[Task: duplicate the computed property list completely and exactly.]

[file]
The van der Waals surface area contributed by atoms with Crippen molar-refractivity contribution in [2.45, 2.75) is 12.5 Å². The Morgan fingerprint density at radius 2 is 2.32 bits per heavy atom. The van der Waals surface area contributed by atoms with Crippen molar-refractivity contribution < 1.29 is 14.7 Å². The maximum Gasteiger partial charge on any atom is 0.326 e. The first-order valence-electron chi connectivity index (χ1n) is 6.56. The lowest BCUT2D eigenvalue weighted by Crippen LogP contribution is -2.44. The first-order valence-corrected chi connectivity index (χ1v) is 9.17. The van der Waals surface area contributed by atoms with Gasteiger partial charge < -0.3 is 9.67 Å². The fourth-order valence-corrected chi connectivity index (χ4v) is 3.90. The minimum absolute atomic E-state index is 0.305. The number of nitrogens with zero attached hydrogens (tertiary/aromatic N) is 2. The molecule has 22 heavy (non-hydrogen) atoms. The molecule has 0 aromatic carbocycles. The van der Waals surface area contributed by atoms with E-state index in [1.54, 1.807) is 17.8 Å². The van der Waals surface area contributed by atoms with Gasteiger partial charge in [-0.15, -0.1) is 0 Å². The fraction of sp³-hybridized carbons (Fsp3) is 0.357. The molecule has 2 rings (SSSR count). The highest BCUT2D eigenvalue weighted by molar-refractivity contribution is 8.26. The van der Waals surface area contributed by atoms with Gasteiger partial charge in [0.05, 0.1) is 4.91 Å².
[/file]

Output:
The van der Waals surface area contributed by atoms with Crippen molar-refractivity contribution in [2.45, 2.75) is 12.5 Å². The Morgan fingerprint density at radius 2 is 2.32 bits per heavy atom. The van der Waals surface area contributed by atoms with Crippen molar-refractivity contribution < 1.29 is 14.7 Å². The maximum Gasteiger partial charge on any atom is 0.326 e. The first-order valence-electron chi connectivity index (χ1n) is 6.56. The lowest BCUT2D eigenvalue weighted by Crippen LogP contribution is -2.44. The first-order valence-corrected chi connectivity index (χ1v) is 9.17. The van der Waals surface area contributed by atoms with Gasteiger partial charge < -0.3 is 9.67 Å². The fourth-order valence-corrected chi connectivity index (χ4v) is 3.90. The minimum absolute atomic E-state index is 0.305. The number of nitrogens with zero attached hydrogens (tertiary/aromatic N) is 2. The molecule has 22 heavy (non-hydrogen) atoms. The molecule has 0 aromatic carbocycles. The van der Waals surface area contributed by atoms with E-state index in [1.54, 1.807) is 17.8 Å². The van der Waals surface area contributed by atoms with Gasteiger partial charge in [-0.15, -0.1) is 0 Å². The fraction of sp³-hybridized carbons (Fsp3) is 0.357. The molecule has 2 rings (SSSR count). The highest BCUT2D eigenvalue weighted by molar-refractivity contribution is 8.26. The van der Waals surface area contributed by atoms with Gasteiger partial charge in [0.05, 0.1) is 4.91 Å².